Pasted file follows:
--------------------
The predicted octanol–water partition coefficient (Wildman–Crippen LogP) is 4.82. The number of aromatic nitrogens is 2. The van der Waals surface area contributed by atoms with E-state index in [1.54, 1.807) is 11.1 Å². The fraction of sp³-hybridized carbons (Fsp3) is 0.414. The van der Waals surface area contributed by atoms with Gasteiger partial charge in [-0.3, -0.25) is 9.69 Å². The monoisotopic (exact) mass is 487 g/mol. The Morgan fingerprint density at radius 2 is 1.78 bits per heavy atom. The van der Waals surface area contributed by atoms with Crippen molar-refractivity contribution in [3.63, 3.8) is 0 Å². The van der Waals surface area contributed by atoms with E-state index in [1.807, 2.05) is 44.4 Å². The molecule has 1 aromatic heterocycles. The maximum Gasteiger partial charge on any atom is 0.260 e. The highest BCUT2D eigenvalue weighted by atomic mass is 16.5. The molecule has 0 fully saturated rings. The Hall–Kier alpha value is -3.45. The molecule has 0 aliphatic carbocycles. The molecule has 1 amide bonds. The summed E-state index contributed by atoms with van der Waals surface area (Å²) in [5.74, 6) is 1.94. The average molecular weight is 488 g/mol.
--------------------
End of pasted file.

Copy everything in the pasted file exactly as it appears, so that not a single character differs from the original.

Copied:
The predicted octanol–water partition coefficient (Wildman–Crippen LogP) is 4.82. The number of aromatic nitrogens is 2. The van der Waals surface area contributed by atoms with E-state index in [1.54, 1.807) is 11.1 Å². The fraction of sp³-hybridized carbons (Fsp3) is 0.414. The van der Waals surface area contributed by atoms with Gasteiger partial charge in [-0.3, -0.25) is 9.69 Å². The monoisotopic (exact) mass is 487 g/mol. The Morgan fingerprint density at radius 2 is 1.78 bits per heavy atom. The van der Waals surface area contributed by atoms with Crippen molar-refractivity contribution in [3.63, 3.8) is 0 Å². The van der Waals surface area contributed by atoms with E-state index in [1.807, 2.05) is 44.4 Å². The molecule has 1 aromatic heterocycles. The maximum Gasteiger partial charge on any atom is 0.260 e. The highest BCUT2D eigenvalue weighted by atomic mass is 16.5. The molecule has 0 fully saturated rings. The Hall–Kier alpha value is -3.45. The molecule has 0 aliphatic carbocycles. The molecule has 1 amide bonds. The summed E-state index contributed by atoms with van der Waals surface area (Å²) in [5.74, 6) is 1.94. The average molecular weight is 488 g/mol.